• Nick on April 27, 2012 3:36 PM:

    'Hell's Angels' ... yes indeed. 1965, present at the creation so to speak. "'Can you spare a little shunt? I'm hurtin' ..." Shunt being money; don't anyone panic.

  • DAY on April 27, 2012 3:39 PM:

    He created "gonzo journalism" and did it better than anyone since.

  • Anonymous on April 27, 2012 3:40 PM:

    Tucker is the very definition of Repub shill. After W was elected he admitted that (even while he was parroting the Repub party lies) no one he knew in journalism including himself actually voted for W.

    Oh, and he can't dance either.

  • MichaelF on April 27, 2012 3:42 PM:

    Found Hunter Thompson's book in, of all places, the Iberia Parish (Loosiana) Library as a teenager -- I'd read All the President's Men and was browsing around for anything to follow up. Maybe as close as I'll ever get to winning the lottery.

  • steve on April 27, 2012 3:44 PM:

    Ed, I didn't read that as an anti-thompson comment at all. If I say all raging assholes like chocolate cake, I'm not saying chocolate cake is bad.

  • Lev @ LibraryGrape.com on April 27, 2012 3:51 PM:

    Thompson is like the Bob Marley of journalism. Talented guys, innovative, likable. But both had their annoying tendencies, and millions of morons latched onto those annoying tendencies and turned them into grotesque versions of what they had been. Or, really, like the Beatles, who hippies have been trying to reduce to "peace and love, man!" for decades now, thankfully not entirely successfully. Yeah, tell me which of those qualities "Helter Skelter" is supposed to represent.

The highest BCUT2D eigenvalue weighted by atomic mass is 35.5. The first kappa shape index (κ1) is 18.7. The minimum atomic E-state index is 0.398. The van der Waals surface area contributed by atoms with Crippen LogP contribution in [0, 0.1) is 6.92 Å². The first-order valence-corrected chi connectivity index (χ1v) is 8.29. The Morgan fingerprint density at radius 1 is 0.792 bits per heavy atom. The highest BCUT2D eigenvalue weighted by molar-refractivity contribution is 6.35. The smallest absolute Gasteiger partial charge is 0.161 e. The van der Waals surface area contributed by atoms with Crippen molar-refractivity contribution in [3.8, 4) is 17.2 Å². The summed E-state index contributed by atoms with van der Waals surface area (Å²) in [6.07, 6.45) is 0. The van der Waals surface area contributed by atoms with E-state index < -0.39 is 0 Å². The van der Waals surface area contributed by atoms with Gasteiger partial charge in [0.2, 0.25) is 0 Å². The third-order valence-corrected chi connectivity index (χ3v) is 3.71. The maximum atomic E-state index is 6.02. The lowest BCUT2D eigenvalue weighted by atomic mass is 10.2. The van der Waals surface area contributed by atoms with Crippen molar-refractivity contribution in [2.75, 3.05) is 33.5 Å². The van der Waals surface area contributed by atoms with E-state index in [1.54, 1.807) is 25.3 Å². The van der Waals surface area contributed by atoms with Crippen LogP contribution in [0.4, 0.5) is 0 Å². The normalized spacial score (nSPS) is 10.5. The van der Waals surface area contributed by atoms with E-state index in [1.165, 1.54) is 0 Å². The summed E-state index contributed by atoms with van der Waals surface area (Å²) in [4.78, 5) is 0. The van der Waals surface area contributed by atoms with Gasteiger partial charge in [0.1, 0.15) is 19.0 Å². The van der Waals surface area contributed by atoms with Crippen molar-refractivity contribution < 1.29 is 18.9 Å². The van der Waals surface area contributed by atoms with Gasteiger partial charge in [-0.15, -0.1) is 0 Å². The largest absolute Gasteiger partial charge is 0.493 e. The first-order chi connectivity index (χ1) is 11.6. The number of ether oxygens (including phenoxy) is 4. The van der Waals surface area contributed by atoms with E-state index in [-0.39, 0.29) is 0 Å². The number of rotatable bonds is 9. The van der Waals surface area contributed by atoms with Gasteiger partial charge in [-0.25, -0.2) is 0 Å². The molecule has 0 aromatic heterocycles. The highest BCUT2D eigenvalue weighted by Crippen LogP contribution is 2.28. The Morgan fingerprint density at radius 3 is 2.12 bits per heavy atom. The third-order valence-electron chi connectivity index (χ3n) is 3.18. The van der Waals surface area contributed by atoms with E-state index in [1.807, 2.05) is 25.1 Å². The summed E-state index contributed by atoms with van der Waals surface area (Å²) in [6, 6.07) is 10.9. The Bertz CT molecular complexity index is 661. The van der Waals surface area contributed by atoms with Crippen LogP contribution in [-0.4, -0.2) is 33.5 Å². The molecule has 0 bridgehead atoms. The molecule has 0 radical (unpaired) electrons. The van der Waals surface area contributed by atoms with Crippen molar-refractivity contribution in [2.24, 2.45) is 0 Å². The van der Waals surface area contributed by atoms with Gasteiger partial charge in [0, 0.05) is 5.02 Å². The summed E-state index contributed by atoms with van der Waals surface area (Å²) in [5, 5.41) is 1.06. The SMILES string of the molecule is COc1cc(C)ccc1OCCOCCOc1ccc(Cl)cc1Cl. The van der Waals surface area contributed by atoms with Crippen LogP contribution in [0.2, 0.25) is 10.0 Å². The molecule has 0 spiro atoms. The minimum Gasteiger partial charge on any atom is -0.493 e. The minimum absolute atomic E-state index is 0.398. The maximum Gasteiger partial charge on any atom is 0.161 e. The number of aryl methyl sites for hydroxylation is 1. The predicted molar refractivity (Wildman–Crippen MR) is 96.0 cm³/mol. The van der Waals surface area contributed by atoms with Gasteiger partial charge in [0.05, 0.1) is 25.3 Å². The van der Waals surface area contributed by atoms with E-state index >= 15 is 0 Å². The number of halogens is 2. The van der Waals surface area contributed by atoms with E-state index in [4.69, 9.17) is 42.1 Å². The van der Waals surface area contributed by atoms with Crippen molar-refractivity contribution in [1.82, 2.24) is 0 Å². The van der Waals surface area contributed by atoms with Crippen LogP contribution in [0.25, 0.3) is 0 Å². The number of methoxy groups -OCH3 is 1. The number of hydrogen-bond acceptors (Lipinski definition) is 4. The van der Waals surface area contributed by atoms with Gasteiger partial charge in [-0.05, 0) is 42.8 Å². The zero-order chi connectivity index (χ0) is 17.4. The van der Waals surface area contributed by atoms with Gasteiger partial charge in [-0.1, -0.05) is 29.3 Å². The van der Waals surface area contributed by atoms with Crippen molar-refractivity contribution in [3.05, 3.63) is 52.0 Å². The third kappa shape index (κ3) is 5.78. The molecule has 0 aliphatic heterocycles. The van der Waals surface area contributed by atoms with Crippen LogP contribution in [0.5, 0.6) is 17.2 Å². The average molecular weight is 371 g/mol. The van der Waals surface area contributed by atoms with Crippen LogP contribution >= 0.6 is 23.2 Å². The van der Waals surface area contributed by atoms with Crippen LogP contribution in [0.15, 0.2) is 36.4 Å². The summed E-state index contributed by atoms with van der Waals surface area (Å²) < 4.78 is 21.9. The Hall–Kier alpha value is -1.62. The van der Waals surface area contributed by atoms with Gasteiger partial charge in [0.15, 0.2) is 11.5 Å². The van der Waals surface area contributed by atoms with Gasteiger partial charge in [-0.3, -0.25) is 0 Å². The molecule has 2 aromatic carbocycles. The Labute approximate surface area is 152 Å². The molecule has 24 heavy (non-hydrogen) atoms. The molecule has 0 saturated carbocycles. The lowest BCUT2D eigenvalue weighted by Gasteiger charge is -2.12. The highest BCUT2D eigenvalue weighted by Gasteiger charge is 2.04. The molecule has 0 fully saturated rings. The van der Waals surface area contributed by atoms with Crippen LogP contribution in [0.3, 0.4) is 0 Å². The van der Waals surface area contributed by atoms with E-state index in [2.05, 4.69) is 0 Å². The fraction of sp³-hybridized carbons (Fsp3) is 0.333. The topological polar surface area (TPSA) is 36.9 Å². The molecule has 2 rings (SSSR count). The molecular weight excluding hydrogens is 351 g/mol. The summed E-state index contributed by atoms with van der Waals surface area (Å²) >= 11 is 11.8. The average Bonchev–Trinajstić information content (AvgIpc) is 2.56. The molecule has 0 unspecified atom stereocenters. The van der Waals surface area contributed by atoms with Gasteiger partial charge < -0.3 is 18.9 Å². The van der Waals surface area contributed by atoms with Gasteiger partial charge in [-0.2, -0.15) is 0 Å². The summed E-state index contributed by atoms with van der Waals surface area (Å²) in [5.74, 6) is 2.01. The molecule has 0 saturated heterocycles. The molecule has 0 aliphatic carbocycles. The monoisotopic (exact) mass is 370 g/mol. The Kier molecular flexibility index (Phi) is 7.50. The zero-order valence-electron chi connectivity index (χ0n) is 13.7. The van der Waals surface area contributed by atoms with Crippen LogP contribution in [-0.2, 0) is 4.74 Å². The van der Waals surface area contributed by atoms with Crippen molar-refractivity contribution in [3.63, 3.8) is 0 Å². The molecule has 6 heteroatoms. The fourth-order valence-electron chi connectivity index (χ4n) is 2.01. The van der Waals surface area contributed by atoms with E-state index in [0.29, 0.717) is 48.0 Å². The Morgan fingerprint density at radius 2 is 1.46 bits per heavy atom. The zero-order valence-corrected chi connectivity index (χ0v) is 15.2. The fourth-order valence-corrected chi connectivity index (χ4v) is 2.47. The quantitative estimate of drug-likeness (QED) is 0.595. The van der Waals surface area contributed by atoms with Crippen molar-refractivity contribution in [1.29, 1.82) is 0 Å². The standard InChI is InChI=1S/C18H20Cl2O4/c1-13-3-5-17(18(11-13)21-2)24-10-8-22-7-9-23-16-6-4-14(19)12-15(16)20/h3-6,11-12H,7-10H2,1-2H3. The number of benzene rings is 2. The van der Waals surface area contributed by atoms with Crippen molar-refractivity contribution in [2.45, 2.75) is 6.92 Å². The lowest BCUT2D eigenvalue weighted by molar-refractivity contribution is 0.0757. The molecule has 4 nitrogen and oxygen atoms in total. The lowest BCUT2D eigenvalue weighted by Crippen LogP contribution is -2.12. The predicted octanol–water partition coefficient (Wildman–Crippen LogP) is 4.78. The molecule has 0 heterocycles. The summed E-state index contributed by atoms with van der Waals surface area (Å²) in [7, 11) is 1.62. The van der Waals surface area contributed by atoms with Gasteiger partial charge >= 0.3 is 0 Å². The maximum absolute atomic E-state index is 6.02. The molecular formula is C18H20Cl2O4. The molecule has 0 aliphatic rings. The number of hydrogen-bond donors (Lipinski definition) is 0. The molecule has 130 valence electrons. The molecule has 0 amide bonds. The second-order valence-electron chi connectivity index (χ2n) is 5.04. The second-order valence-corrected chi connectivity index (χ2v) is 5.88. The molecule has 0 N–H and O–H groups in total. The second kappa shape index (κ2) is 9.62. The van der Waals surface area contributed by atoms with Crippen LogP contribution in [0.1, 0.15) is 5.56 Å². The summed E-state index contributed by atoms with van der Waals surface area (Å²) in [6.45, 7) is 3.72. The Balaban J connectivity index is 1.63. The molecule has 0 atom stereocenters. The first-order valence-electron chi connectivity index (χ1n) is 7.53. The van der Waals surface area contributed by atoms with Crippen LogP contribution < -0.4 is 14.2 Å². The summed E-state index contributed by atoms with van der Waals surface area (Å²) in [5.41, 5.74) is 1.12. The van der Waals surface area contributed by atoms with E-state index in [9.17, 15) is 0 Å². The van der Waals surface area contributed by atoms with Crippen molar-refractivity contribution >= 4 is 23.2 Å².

• dr2chase on April 27, 2012 4:10 PM:

    Wait, you mean "raging asshole" is a bad thing?

  • Mark on April 27, 2012 4:35 PM:

    If you get a chance read the good doctor's column he wrote for ESPN's page 2 on sept 12th, 2001.
    He was a great writer and it was he turned me onto politics.
    Also the Kentucky Derby is Decadent and Depraved is an annual read on the first sat. in may.
    Thanks for all the great commentary,

  • gasb on April 27, 2012 4:40 PM:

    HST's Kentucky Derby commmentary is one reason the thought of mint juleps seems so sickening.

  • Tuttle on April 27, 2012 4:41 PM:

    Actually, in the 80s HST did at least one great thing. He properly defined the generation that came back from WWII not as the "Greatest Generation" but as the "Generation of Swine".

  • c u n d gulag on April 27, 2012 4:48 PM:

    "Fear and Loathing on the Campaign Trail," and "Fear and Loathing in Las Vegas," are two of the best and funniest books of ALL TIME!!!?

    Only Charles Pierce comes close to Hunter - with Matt Taibbi, a fairly close second.

    But Mr. Pierce is the best political writer today.

  • Quaker in a Basement on April 27, 2012 4:59 PM:

    The operative word is "idolize." Anybody can read Thompson, admire his perspective, and enjoy his work. It takes a special sort to aspire to following in Hunter's drug-addled footsteps.

  • NHCt on April 27, 2012 5:06 PM:

    It's just like how every douchbag who went into magazine writing idolized Tom Wolfe and decided writing a coherent sentence was some kind of war crime. Pareene isn't criticizing HST or those who appreciate his better work, but the cult that developed around him, especially among young reporters. Either they latched onto the drugs and craziness aspects of his writing or the (badly misunderstood) cynicism of his views about politics. Just look at Taibbi. Sure, he developed his own style and reporting method, but his early stunts are pure juvenile Thompson. The difference is between those who see their HST worship as merely a phase or a lifelong calling.